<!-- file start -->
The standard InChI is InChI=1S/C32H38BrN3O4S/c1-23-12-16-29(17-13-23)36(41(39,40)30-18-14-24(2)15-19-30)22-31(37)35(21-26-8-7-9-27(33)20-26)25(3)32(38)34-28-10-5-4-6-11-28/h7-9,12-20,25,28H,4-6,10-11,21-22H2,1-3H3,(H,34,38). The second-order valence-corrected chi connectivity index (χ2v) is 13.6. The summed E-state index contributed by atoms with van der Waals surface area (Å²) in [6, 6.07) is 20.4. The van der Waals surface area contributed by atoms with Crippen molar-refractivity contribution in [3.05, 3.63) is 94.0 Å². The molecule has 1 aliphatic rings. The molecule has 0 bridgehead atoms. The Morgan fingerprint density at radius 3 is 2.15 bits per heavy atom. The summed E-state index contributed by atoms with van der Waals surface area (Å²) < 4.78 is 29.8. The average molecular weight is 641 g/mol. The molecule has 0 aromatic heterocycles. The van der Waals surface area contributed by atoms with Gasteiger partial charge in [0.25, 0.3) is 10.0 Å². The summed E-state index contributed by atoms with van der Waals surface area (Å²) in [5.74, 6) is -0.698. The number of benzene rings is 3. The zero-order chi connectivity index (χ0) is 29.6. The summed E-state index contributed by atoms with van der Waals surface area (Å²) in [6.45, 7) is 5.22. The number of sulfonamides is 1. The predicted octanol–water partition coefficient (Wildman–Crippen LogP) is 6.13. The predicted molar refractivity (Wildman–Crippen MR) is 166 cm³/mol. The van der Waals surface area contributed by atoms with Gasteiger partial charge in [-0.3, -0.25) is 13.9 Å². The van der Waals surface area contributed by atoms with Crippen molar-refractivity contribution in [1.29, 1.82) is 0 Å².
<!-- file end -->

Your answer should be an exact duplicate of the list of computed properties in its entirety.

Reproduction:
The standard InChI is InChI=1S/C32H38BrN3O4S/c1-23-12-16-29(17-13-23)36(41(39,40)30-18-14-24(2)15-19-30)22-31(37)35(21-26-8-7-9-27(33)20-26)25(3)32(38)34-28-10-5-4-6-11-28/h7-9,12-20,25,28H,4-6,10-11,21-22H2,1-3H3,(H,34,38). The second-order valence-corrected chi connectivity index (χ2v) is 13.6. The summed E-state index contributed by atoms with van der Waals surface area (Å²) in [6, 6.07) is 20.4. The van der Waals surface area contributed by atoms with Crippen molar-refractivity contribution in [3.05, 3.63) is 94.0 Å². The molecule has 1 aliphatic rings. The molecule has 0 bridgehead atoms. The Morgan fingerprint density at radius 3 is 2.15 bits per heavy atom. The summed E-state index contributed by atoms with van der Waals surface area (Å²) < 4.78 is 29.8. The average molecular weight is 641 g/mol. The molecule has 0 aromatic heterocycles. The van der Waals surface area contributed by atoms with Gasteiger partial charge in [0.25, 0.3) is 10.0 Å². The summed E-state index contributed by atoms with van der Waals surface area (Å²) in [5.74, 6) is -0.698. The number of benzene rings is 3. The zero-order chi connectivity index (χ0) is 29.6. The summed E-state index contributed by atoms with van der Waals surface area (Å²) in [6.45, 7) is 5.22. The number of sulfonamides is 1. The predicted octanol–water partition coefficient (Wildman–Crippen LogP) is 6.13. The predicted molar refractivity (Wildman–Crippen MR) is 166 cm³/mol. The van der Waals surface area contributed by atoms with Gasteiger partial charge in [-0.3, -0.25) is 13.9 Å². The van der Waals surface area contributed by atoms with Crippen molar-refractivity contribution in [1.29, 1.82) is 0 Å².